2.2. Objective Measures of Urban Amenities and Obesity

A number of urban amenities have been found to be associated with obesity [9,42]. These measures are generally researched in the context of built form, where a favorable built form is interpreted as one that promotes walkability to amenities. Walkability is facilitated by higher densities, diversity in land uses, designs that encourage walking, and nearby destinations, generally referred to as D variables [9,43,44]. D variables are further characterized by mixed-use zoning, more intersections, multiple access points, and public transportation. Most evidence on D variables shows that characteristics that increase walkability reduce obesity, for example, as it relates to high street connectivity and the density of intersections [45,46], though, for simplicity, researchers frequently use simple measures of distance to urban amenities as proxies for walkability.
Results with regard to walkability are sometimes unexpected. For example, Ball et al. (2012) found that in Glasgow, improved walkability was not associated with lower BMIs; Lovasi et al. (2009) also found inconsistent relationships between walkability and BMI in New York City. Some researchers attribute these ambiguous results to the roles played by socioeconomic status and age: lower-income and younger populations are more likely to take advantage of increased walkability [47,48,49]. Furthermore, there may be scale effects: county-level measures of D variables were associated with reduced BMIs [50], but postal code measures showed smaller effects [51]. Taken together, these findings emphasize that the results regarding D variables can be ambiguous when researchers use different geographical scales or do not control for socioeconomic circumstances.
Researchers have also examined how the presence of supermarkets is associated with reduced BMIs [7,42]. However, on the flip side of access to supermarkets that offer healthful foods is access to low-cost fast or processed foods. The presence of more convenience stores or fast food restaurants has been found to be associated with higher obesity [9], including obesity among children [2]. In lower-income neighborhoods, their presence appears to exacerbate the association [52], although other authors warn researchers to take more care in how they define and measure access to food [53]. (For further evidence on how fast food restaurants are associated with obesity in lower income neighborhoods [1,49,54]).

2.3. Ambient Environment and Obesity

An emerging body of evidence argues that environmental stressors are associated with obesity. One concern is air pollution. However, because directly measuring this factor is difficult and expensive, scholars have used traffic as an indicator of air pollution. Jerret et al. (2014) found that by the time a child reaches age 10, traffic pollution can add 0.4 units to their BMI. Using the same data, McConnell et al. (2015) found that the effect is compounded by the presence of secondhand smoke [55,56].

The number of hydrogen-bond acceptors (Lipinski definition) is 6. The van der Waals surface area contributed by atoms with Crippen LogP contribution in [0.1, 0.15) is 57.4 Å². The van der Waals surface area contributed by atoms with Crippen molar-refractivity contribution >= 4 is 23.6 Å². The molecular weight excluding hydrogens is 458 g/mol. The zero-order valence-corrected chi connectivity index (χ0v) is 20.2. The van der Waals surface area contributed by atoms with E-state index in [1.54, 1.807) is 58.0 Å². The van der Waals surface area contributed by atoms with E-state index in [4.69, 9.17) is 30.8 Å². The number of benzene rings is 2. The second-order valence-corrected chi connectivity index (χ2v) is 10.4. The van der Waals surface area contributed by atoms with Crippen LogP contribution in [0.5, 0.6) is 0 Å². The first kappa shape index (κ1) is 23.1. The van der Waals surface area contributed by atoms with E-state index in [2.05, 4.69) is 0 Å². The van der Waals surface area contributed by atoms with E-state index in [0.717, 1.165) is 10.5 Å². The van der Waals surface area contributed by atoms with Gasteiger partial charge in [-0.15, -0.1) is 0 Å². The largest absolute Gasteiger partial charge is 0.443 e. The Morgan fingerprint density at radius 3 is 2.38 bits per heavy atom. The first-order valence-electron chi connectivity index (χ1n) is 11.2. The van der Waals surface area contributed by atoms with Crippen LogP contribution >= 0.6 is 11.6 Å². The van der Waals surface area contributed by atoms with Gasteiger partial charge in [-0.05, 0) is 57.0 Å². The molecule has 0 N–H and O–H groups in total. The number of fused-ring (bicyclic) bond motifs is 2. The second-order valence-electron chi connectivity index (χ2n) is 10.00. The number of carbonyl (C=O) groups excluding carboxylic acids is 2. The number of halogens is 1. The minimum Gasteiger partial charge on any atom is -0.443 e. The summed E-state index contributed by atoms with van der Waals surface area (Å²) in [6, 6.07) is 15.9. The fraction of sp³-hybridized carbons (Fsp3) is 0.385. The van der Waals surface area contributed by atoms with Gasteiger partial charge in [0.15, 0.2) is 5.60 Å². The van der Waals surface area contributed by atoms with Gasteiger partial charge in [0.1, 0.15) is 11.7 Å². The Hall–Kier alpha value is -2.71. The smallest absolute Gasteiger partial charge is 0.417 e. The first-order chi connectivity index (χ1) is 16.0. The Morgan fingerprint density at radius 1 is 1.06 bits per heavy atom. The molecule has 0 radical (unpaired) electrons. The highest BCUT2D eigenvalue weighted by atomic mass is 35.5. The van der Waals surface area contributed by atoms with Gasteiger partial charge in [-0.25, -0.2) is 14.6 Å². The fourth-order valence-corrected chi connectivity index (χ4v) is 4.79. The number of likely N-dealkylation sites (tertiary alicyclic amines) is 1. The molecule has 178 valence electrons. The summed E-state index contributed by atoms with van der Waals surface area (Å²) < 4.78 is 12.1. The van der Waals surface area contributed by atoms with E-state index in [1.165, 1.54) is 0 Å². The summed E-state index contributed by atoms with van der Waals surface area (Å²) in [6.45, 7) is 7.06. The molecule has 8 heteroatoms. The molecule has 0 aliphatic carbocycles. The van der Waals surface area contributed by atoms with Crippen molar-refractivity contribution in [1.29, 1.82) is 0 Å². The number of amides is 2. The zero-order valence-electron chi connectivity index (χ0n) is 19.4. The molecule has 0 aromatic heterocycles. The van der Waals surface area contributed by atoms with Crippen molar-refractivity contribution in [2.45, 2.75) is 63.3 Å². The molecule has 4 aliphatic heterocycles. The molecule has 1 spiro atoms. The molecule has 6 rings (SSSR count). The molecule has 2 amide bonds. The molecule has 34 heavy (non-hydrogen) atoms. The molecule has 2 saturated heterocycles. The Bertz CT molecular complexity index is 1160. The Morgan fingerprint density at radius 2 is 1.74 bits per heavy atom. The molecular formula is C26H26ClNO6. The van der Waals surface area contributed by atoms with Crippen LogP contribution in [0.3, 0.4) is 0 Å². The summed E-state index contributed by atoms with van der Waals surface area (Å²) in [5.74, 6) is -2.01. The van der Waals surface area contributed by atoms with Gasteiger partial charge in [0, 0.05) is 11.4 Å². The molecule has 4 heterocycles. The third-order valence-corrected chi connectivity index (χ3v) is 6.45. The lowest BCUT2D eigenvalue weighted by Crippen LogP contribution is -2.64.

Traffic noise from roads [57] and aircraft [58] is also associated with obesity. While the exact pathway is unclear, noise is believed to impair psychological, metabolic, and immunological functions [57]. Other research has found that traffic noise might lead to reduced physical activity [59] and reduced leisure time sports activities [60]. Other recent articles in the literature consider the ambient environment as a second-order effect of the built environment. For example, researchers have investigated how sprawl or the reliance on private vehicles can lead to climate change, which in turn can affect health outcomes.
However, there is little research on how local-level ambient environments, or residents’ perceptions of them, are associated with obesity.

3. Materials and Methods

An area of one mile around a newly built streetcar on Woodward Avenue, the main thoroughfare in Detroit (see Figure 1), was selected for study. This area was selected because parts of it are rapidly gentrifying in a city that continues to experience population loss even as some neighborhoods become wealthier and attract younger, white residents [61]. This trend has implications for planning and policy in Detroit and other gentrifying cities that are faced with continuing inequities.
In broad terms, socioeconomic circumstances and access to amenities and ambient environmental quality vary in the study area. The study area contains a number of different areas along Woodward Avenue, from a buzzing downtown to a catching-up midtown to the nascent New Center to a considerably poorer North End neighborhood. The study also includes areas of extreme poverty just a few blocks removed on the east and west sides all along the north-south length of Woodward.
Participants were recruited by mailing notices to 2000 randomly selected residential addresses within the study area. Addresses were obtained from a local marketing company that maintains a database on occupied properties in Detroit. Interested residents called the phone number on the notice to make an in-person appointment to take the survey. Only one adult per household was permitted to take the survey. Participants were compensated for their time with USD 75 gift cards, and they were paid when they returned a log of their transportation usage after one week. Surveys were completed by 398 residents, which resulted in 347 useable observations. The response rate of about 20 percent compares well with rates in other published, planning-related research, for example, Chatman (2009, 20 percent), Lund (2006, 13.3 percent), Rodriguez et al. (2006, between 23.6 and 26.4 percent), etc. Data were collected between fall 2016 and spring 2017 [62,63,64]. The survey was approved by the Institutional Review Board of Wayne State University.